Our team has been visiting Sharifa weekly to user test, gather feedback, make adjustments, and take measurements. We’ve been using the human-centered design methodology which I will break down into phases below:
Phase 2: Ideation
After meeting with Sharifa and observing her using her laptop and blanket setup, we began brainstorming ideas for what to incorporate into her workstation.
- Lap desk style
- Side table style
- Table on wheels that rolls over her bed on either sides
- Adjustable height
- Adjustable armrest length
- Collapsible for travel
- 180 work space
- No electricity because of the heat
- Perfect size is size of too laptops next to each other
- Something soft, no fabric allergies
- Something washable, wipeable
- No pressure on lap or belly, doesn’t rest on lap
- Support and pressure should be on her sides
Phase 3: Rapid Prototyping
We began using scrap cardboard to ensure the measurements we took will work for Sharifa.
Optimal elbow height: 18.5 cm
Elbow to wrist: 24 cm
Shoulder to elbow: 32 cm
Outer elbow to outer elbow (over torso): 70 cm
Inner elbow to inner elbow (over torso): 52.5 cm
The depth from torso to leg: 40 cm
Hip to hip: 52.5 cm
Hip height: 15 cm
We attended an E-Lab prototyping session and left with some best practices:
“A prototype is a question, embodied” – Diego Rodriguez, IDEO
Prototype: an expression of an idea that tests or explores assumptions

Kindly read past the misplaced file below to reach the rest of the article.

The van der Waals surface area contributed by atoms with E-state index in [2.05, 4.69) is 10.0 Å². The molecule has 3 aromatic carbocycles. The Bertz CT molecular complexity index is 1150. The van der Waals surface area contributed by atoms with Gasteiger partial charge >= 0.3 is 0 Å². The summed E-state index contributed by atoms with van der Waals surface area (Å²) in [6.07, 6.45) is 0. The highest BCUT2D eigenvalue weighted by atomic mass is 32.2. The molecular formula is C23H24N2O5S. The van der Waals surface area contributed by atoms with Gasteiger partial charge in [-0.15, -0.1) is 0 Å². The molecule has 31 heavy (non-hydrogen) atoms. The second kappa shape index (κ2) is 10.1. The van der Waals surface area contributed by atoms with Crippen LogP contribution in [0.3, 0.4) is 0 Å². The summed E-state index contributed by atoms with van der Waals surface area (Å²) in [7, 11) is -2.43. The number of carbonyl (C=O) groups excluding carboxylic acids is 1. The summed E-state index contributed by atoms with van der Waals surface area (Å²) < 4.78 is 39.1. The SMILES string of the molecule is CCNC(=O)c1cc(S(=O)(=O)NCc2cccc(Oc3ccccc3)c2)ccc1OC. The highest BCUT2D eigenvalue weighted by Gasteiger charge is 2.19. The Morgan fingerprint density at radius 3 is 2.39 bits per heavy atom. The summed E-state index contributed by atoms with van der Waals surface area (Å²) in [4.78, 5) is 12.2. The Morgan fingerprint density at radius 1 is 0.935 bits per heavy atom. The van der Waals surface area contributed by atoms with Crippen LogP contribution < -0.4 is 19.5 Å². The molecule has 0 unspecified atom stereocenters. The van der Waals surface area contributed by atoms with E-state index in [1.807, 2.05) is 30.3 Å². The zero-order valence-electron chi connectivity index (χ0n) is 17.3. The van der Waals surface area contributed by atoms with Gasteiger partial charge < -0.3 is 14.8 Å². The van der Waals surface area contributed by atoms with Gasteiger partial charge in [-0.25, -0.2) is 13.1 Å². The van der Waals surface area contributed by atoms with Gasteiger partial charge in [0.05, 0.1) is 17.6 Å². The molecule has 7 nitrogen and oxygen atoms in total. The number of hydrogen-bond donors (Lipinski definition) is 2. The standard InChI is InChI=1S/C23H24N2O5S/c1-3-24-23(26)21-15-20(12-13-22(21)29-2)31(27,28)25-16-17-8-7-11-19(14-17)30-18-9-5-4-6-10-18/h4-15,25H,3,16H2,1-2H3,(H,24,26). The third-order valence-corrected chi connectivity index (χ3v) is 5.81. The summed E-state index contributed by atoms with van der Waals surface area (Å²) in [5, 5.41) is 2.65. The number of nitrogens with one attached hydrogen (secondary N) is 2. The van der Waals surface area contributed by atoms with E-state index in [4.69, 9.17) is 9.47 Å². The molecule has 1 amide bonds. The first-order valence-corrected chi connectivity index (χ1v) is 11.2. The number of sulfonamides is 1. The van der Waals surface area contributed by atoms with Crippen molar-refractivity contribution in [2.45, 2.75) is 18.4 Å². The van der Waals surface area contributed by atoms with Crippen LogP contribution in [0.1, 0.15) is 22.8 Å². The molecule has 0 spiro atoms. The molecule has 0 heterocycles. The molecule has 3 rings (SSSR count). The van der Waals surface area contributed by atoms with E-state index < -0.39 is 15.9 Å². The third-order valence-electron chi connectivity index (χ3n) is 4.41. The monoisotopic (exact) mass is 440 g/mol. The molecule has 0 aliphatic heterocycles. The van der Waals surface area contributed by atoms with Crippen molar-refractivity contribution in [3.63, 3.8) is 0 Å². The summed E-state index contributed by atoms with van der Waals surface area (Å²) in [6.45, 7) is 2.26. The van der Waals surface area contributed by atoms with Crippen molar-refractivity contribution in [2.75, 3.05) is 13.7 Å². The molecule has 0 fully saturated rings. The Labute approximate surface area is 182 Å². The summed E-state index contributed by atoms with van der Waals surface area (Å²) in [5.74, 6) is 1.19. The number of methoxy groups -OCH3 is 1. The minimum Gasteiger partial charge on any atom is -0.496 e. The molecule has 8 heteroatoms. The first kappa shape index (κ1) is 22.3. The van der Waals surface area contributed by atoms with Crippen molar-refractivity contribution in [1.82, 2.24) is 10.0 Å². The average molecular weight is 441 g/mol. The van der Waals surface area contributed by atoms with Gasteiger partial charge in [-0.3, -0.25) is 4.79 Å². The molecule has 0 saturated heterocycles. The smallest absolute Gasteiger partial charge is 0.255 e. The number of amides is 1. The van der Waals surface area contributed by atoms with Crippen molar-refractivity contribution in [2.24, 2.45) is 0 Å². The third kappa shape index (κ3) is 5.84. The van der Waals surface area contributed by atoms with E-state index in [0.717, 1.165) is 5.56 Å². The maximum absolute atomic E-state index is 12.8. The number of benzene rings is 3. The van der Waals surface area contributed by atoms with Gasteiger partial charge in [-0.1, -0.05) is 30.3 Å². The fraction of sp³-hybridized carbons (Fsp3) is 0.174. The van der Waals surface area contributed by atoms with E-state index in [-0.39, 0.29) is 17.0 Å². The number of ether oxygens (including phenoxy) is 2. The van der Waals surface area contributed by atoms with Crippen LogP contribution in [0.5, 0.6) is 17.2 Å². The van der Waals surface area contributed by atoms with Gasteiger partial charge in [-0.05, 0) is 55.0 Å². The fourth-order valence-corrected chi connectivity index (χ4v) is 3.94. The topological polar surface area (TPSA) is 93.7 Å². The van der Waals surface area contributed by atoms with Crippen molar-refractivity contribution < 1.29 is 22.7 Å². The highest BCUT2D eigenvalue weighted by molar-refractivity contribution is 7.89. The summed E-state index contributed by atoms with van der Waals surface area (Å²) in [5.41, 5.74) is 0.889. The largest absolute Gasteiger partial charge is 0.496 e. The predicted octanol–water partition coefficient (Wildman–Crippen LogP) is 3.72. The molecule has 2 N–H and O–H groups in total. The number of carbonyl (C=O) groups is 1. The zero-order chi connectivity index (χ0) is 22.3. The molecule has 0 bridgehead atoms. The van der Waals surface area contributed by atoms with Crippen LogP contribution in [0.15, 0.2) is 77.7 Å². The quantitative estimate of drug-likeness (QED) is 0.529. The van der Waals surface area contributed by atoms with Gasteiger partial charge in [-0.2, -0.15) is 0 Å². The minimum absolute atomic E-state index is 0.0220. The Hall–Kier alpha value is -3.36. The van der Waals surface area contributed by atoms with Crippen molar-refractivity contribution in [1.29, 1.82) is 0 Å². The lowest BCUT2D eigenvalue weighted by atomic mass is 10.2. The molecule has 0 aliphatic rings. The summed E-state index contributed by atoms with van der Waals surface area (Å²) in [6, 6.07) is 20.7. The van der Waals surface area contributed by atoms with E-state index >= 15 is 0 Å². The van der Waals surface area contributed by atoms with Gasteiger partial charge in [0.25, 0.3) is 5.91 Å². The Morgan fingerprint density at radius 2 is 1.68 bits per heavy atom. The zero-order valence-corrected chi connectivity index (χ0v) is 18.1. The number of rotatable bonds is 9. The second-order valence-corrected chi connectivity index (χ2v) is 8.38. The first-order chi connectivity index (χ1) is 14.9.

- Physical prototypes
- “Work-like” prototypes
- “Look-like” prototypes
Fail safely (and early)
Get user feedback
To collaborate and co-design
To learn what we don’t know
How to do it?
- Embrace fail
- Build to think
- Low fidelity
- Expect changes
- Targeted models
- Manage changes
- Build to spec
- Integrated models
Go from prototype driven specs –> spec driven prototypes
Don’t get married to your prototype, so test fast and test early
Phase 4: User Feedback
We tested on Nov 2, 2018.
Here is the user test script we used.
The feedback centered mainly around measurements and how they desk would fit her arms and her laptop. When the thought of a higher table to allow her to eat more independently came up, it was clear that it need to be explored.
We also got some fabrication advice/notes from Ben Light:
- Door slides
Various weights, stop, slow release non slam
Online or Home Depot
- Solid connection
- Not wipeable yet
- Laminate or Formica finish
- Plywood for next prototype
Rounding all corners
- Sliding tray should be cafeteria tray or plastic or is a tray that slots in. A moving platform and the computer snaps in and the meal tray snaps in
- Leg to holder to slider is one robust piece but the table tops are lighter
- Triangles are strong
- Cardboard one more time- durable, everything for the next prototype, get all the shapes right and height
We sketched up what the new prototype would look like after reviewing the consolidated feedback.
Phase 5: Iteration
The team, now, just needs to continue the iterative process of user testing, getting feedback, and making adjustments to the prototype. We user tested again on Nov 18, 2018.
We recorded audio of the test, which you can check out here.
Sharifa’s feedback from this iteration:
- We need a stopper on the outside of each arm to keep her elbows from slipping off the sides and hold them in place
- The legs broke off so we need a stronger material that can take some weight to user test next time, maybe wood and screws
- She prefers her laptop, she’s nixing the new keyboard and trackpad
- She likes it at the level she usually uses it at
- The elevated tray would be for food only
- Maybe something that snaps on when the computer is removed for eating
- No cup holder
- Grippy material on desk AND tray to hold pencil, notepad, plates, forks, etc.
Phase 5 continues as the next user test will be on Nov 30, 2018!